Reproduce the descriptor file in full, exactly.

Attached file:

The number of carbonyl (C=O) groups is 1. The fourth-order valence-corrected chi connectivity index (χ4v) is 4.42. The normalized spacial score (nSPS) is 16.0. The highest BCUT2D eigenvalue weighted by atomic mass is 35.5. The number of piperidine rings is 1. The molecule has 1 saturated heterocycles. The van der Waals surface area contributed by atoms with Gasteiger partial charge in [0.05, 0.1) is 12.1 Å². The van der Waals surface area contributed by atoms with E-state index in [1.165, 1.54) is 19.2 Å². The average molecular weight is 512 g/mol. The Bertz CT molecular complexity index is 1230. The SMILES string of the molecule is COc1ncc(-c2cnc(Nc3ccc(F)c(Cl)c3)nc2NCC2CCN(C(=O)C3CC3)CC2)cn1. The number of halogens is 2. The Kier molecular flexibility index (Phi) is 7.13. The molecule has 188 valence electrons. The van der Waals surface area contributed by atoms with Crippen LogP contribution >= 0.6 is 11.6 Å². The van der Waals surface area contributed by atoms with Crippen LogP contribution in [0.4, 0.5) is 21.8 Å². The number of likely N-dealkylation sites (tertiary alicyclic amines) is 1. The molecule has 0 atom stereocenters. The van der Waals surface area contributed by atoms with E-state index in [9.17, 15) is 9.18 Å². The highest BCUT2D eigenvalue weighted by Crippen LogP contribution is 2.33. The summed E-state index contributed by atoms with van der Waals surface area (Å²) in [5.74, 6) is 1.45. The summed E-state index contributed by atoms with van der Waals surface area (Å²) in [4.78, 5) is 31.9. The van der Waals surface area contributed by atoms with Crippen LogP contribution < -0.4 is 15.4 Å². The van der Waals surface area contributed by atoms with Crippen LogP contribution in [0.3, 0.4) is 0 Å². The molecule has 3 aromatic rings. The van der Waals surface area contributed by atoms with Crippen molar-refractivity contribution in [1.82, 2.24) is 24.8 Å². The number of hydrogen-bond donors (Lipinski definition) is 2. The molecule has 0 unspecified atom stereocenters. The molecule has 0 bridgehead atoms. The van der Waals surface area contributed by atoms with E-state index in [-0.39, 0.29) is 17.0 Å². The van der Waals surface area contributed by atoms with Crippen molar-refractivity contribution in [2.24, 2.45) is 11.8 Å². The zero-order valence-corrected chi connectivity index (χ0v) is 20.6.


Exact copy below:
The number of carbonyl (C=O) groups is 1. The fourth-order valence-corrected chi connectivity index (χ4v) is 4.42. The normalized spacial score (nSPS) is 16.0. The highest BCUT2D eigenvalue weighted by atomic mass is 35.5. The number of piperidine rings is 1. The molecule has 1 saturated heterocycles. The van der Waals surface area contributed by atoms with Gasteiger partial charge in [0.05, 0.1) is 12.1 Å². The van der Waals surface area contributed by atoms with E-state index in [1.165, 1.54) is 19.2 Å². The average molecular weight is 512 g/mol. The Bertz CT molecular complexity index is 1230. The SMILES string of the molecule is COc1ncc(-c2cnc(Nc3ccc(F)c(Cl)c3)nc2NCC2CCN(C(=O)C3CC3)CC2)cn1. The number of halogens is 2. The Kier molecular flexibility index (Phi) is 7.13. The molecule has 188 valence electrons. The van der Waals surface area contributed by atoms with Crippen LogP contribution >= 0.6 is 11.6 Å². The van der Waals surface area contributed by atoms with Crippen LogP contribution in [0.4, 0.5) is 21.8 Å². The number of likely N-dealkylation sites (tertiary alicyclic amines) is 1. The molecule has 0 atom stereocenters. The van der Waals surface area contributed by atoms with E-state index in [9.17, 15) is 9.18 Å². The highest BCUT2D eigenvalue weighted by Crippen LogP contribution is 2.33. The summed E-state index contributed by atoms with van der Waals surface area (Å²) in [5.74, 6) is 1.45. The summed E-state index contributed by atoms with van der Waals surface area (Å²) in [4.78, 5) is 31.9. The van der Waals surface area contributed by atoms with Crippen LogP contribution < -0.4 is 15.4 Å². The van der Waals surface area contributed by atoms with Crippen LogP contribution in [0.3, 0.4) is 0 Å². The molecule has 3 aromatic rings. The van der Waals surface area contributed by atoms with Crippen molar-refractivity contribution in [1.82, 2.24) is 24.8 Å². The number of hydrogen-bond donors (Lipinski definition) is 2. The molecule has 0 unspecified atom stereocenters. The molecule has 0 bridgehead atoms. The van der Waals surface area contributed by atoms with E-state index in [-0.39, 0.29) is 17.0 Å². The van der Waals surface area contributed by atoms with Crippen molar-refractivity contribution in [2.24, 2.45) is 11.8 Å². The zero-order valence-corrected chi connectivity index (χ0v) is 20.6.